(Masterpieces of World Literature, Critical Edition)

The Abbey Theatre production of Juno and the Paycock had its premiere less than a year after the successful staging of The Shadow of a Gunman, on March 3, 1924. The production consolidated O’Casey’s reputation as the leading dramatist to emerge in the immediate aftermath of Irish independence. Juno and the Paycock, however, is far superior to the earlier work in terms of its scope, its ambition, and its tragic impact. Yet the play’s opening sequence may strike the reader as a continuation of The Shadow of a Gunman.

The time is two years later, and the historical context is the Irish Civil War, which followed the attainment of Irish independence in 1921. Johnny Boyle initially opposed Irish independence on the terms agreed to with England. He was unable to maintain this position, however, and this led to his betrayal of Robbie Tancred, his former comrade. The fact that Tancred was also a close neighbor brings home graphically the murderous intimacy of the Civil War. Yet it also sets the stage for the bitter domestic strife that consumes the Boyle family. Public and private experience are reflected in each other, as they are in The Shadow of a Gunman, though in a much more elaborate and assured manner.

Not only is Johnny’s situation a public version of his family’s inner conflicts; it is also reflected in what happens to his sister, Mary. At the beginning of the play, she also is presented as a person of principle. Yet she is unable to uphold her beliefs. The consequences of this failure are not as severe as they are in Johnny’s case. At the same time, it is her affair with Bentham that brings about the final rift in the family, a rift that the end of the play does not suggest can be healed. When, at the end, Captain Boyle drunkenly intones that the blinds are down, he is...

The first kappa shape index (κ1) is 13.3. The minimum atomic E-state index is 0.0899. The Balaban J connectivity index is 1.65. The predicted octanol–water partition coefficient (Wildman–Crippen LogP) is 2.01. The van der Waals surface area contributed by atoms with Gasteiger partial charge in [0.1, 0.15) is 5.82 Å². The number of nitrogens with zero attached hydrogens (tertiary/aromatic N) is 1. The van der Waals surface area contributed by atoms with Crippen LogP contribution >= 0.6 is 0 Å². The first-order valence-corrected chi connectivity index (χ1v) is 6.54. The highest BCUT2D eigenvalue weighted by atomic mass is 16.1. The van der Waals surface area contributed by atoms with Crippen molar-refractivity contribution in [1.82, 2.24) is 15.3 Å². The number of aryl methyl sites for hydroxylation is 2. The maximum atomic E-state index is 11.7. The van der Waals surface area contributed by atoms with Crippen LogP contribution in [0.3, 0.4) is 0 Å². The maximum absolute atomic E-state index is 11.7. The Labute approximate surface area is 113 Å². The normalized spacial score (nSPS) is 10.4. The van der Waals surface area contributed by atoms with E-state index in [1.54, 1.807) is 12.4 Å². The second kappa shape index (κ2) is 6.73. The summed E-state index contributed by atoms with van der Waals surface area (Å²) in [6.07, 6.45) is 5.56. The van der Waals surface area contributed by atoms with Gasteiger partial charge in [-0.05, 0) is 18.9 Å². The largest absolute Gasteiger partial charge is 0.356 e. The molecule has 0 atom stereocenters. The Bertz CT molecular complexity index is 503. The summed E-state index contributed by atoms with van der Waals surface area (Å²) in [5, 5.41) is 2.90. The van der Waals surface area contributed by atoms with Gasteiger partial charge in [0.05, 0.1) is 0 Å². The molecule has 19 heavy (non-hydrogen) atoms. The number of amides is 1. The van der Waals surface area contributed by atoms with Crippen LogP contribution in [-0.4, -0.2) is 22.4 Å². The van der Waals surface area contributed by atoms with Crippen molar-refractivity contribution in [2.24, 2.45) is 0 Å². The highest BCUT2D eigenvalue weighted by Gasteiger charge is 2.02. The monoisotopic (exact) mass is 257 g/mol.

(The entire section is 756 words.)


(Critical Survey of Literature for Students)

Waiting for Captain Boyle to come in from his morning visit to the pub, Mary Boyle and her mother, Juno, discuss the newspaper account of the murder of Robbie Tancred, a fanatic Irish Republican. Johnny Boyle, who was shot in the hip and lost an arm fighting against the Free State, leaves the living room after denouncing the two women for their morbid insensitivity. Juno scolds Mary for participating in the Trades Union Strike, especially at a time when the family is in debt for food, but Mary defends her activities, and her brother’s as well, as matters of principle.

When Jerry Devine rushes in with a message from Father Farrell, who found a job for Boyle, Juno sends Jerry to look for her husband at his favorite bar. Soon afterward she hears her husband and his crony, Joxer Daly, singing on the stairs. She hides behind the bed curtains so as to catch them talking about her. Disclosing herself, she frightens Joxer away and berates her husband for his laziness and malingering. Jerry returns and delivers his message to Boyle, who immediately develops a case of stabbing pains in his legs. Juno, not deceived, orders him to change into his working clothes. She then leaves for her own job.

Jerry accosts Mary, complains of her unfriendliness, and once again proposes to her. Although Jerry offers her love and security, Mary refuses him, and both leave in a huff.

Ignoring his wife’s instructions to apply for the job, Boyle, leisurely proceeding to get his breakfast, is rejoined by Joxer. Absorbed in their talk, they refuse to acknowledge a loud knocking at the street door, though the continuance of it seems to upset Johnny. Their rambling discourse on family life, the clergy, literature, and the sea is interrupted by Juno and Mary, who returned with Charlie Bentham, a schoolteacher and amateur lawyer, to announce that a cousin bequeathed two thousand pounds to Boyle. Boyle declares that he is through with Joxer and the like, whereupon Joxer, who was hiding outside the window, reappears, expresses his indignation, and leaves.

Two days later the two cronies...

(The entire section is 858 words.)